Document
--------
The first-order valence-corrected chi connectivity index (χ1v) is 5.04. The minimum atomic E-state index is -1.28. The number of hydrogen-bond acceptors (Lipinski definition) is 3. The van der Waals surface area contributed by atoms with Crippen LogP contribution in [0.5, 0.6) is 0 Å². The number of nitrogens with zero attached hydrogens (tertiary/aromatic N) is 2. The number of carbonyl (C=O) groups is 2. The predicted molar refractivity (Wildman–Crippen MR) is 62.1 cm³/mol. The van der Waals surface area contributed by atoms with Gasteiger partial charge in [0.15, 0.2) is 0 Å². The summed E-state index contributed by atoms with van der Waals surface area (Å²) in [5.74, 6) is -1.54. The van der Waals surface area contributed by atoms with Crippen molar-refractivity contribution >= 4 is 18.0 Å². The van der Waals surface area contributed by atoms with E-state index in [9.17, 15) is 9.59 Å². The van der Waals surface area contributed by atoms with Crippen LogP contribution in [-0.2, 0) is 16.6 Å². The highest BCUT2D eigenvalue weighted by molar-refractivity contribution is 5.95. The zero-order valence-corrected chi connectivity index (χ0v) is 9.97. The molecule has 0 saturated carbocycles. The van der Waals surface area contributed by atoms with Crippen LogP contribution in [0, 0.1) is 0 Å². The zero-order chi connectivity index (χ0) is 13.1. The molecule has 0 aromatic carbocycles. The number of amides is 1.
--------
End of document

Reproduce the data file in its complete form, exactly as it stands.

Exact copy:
The first-order valence-corrected chi connectivity index (χ1v) is 5.04. The minimum atomic E-state index is -1.28. The number of hydrogen-bond acceptors (Lipinski definition) is 3. The van der Waals surface area contributed by atoms with Crippen LogP contribution in [0.5, 0.6) is 0 Å². The number of nitrogens with zero attached hydrogens (tertiary/aromatic N) is 2. The number of carbonyl (C=O) groups is 2. The predicted molar refractivity (Wildman–Crippen MR) is 62.1 cm³/mol. The van der Waals surface area contributed by atoms with Gasteiger partial charge in [0.15, 0.2) is 0 Å². The summed E-state index contributed by atoms with van der Waals surface area (Å²) in [5.74, 6) is -1.54. The van der Waals surface area contributed by atoms with Crippen molar-refractivity contribution >= 4 is 18.0 Å². The van der Waals surface area contributed by atoms with E-state index in [9.17, 15) is 9.59 Å². The van der Waals surface area contributed by atoms with Crippen LogP contribution in [-0.2, 0) is 16.6 Å². The highest BCUT2D eigenvalue weighted by molar-refractivity contribution is 5.95. The zero-order valence-corrected chi connectivity index (χ0v) is 9.97. The molecule has 0 saturated carbocycles. The van der Waals surface area contributed by atoms with Crippen LogP contribution in [0, 0.1) is 0 Å². The zero-order chi connectivity index (χ0) is 13.1. The molecule has 0 aromatic carbocycles. The number of amides is 1.